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The first smartphones without ports aren't from Apple

Perhaps beating Apple to the punch on where many people see the iPhone headed, two Chinese brands have teased the first smartphones without any physical buttons, or even any connector ports.

The Meizu Zero, on the right.

The Meizu Zero, on the right.


The one intended for commercial release is the Meizu Zero, which has a 5.99-inch, edge-to-edge AMOLED display with an integrated fingerprint sensor. The phone even lacks a SIM slot and speaker grills, replacing them with an eSIM and piezoelectric transducer, the latter turning the screen into a speaker.

Charging is handled using an 18-watt wireless module, making it the fastest on any smartphone. For comparison, Apple's latest iPhones support 7.5 watts.

Other specifications include a Qualcomm Snapdragon 845 processor and a dual-lens rear camera with 12- and 20-megapixel sensors. The front notably has a 20-megapixel sensor, sharper than most other selfie cameras.

Meizu hasn't said when the device will ship or at what price.



At February's Mobile World Congress, Vivo will show off the Apex 2019, a conceptual product with "full-display" fingerprint scanning, and "body soundcasting" to replace speaker grills. To provide charging the phone uses a rear-facing magnetic connector, which can also be used for wired data transfer.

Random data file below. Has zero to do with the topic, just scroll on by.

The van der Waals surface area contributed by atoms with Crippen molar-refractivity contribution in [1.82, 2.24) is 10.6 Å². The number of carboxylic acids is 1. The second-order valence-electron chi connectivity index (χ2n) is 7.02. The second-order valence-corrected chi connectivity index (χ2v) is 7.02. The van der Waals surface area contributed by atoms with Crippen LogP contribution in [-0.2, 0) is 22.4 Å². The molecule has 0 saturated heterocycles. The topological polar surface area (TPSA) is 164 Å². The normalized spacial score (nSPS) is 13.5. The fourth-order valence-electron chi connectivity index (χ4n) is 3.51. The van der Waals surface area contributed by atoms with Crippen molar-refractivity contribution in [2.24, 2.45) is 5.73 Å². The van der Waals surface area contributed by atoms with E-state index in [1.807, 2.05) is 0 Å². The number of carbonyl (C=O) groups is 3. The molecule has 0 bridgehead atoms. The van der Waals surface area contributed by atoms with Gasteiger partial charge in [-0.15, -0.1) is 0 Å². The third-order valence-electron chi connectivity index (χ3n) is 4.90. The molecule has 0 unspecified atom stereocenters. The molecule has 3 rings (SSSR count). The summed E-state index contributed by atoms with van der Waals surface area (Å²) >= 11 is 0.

The Vivo Apex 2019.

The Vivo Apex 2019.


The design lacks a front-facing camera, and Vivo hasn't produced details on the dual-lens rear module. Internally however the device has a Snapdragon 855 processor, 256 gigabytes of storage, and 12 gigabytes of RAM — more than some MacBooks.

The phone will also be Vivo's first with 5G, using a Qualcomm X50 modem. To make space for it Vivo said it's using a new stacking technique to clear up room on the logic board —which sounds very much like what Apple did for the iPhone X and iPhone XS.

Apple was one of the first smartphone makers to begin eliminating ports, removing a 3.5mm headphone jack from 2016's iPhone 7. The decision was controversial, since even now many speakers and headphones use 3.5mm connections, not to mention accessories like card readers and external microphones. Until recently the company bundled Lightning-to-3.5mm adapters — some people are still forced to use them to avoid replacing costly audio gear or connect to their car's aux-in port. A few rival smartphone makers continue to offer phones with 3.5mm as a selling point.

Wireless charging came to iPhones in 2017, as did the removal of a home button with the launch of the iPhone X. There haven't been any rumors of Apple eliminating other physical buttons or the Lightning port though, and indeed some people have simply called on the company to swap Lightning with USB-C as it did with the 2018 iPad Pro. USB-C is functionally similar to Lightning but with much faster transfer speeds and industry-wide support.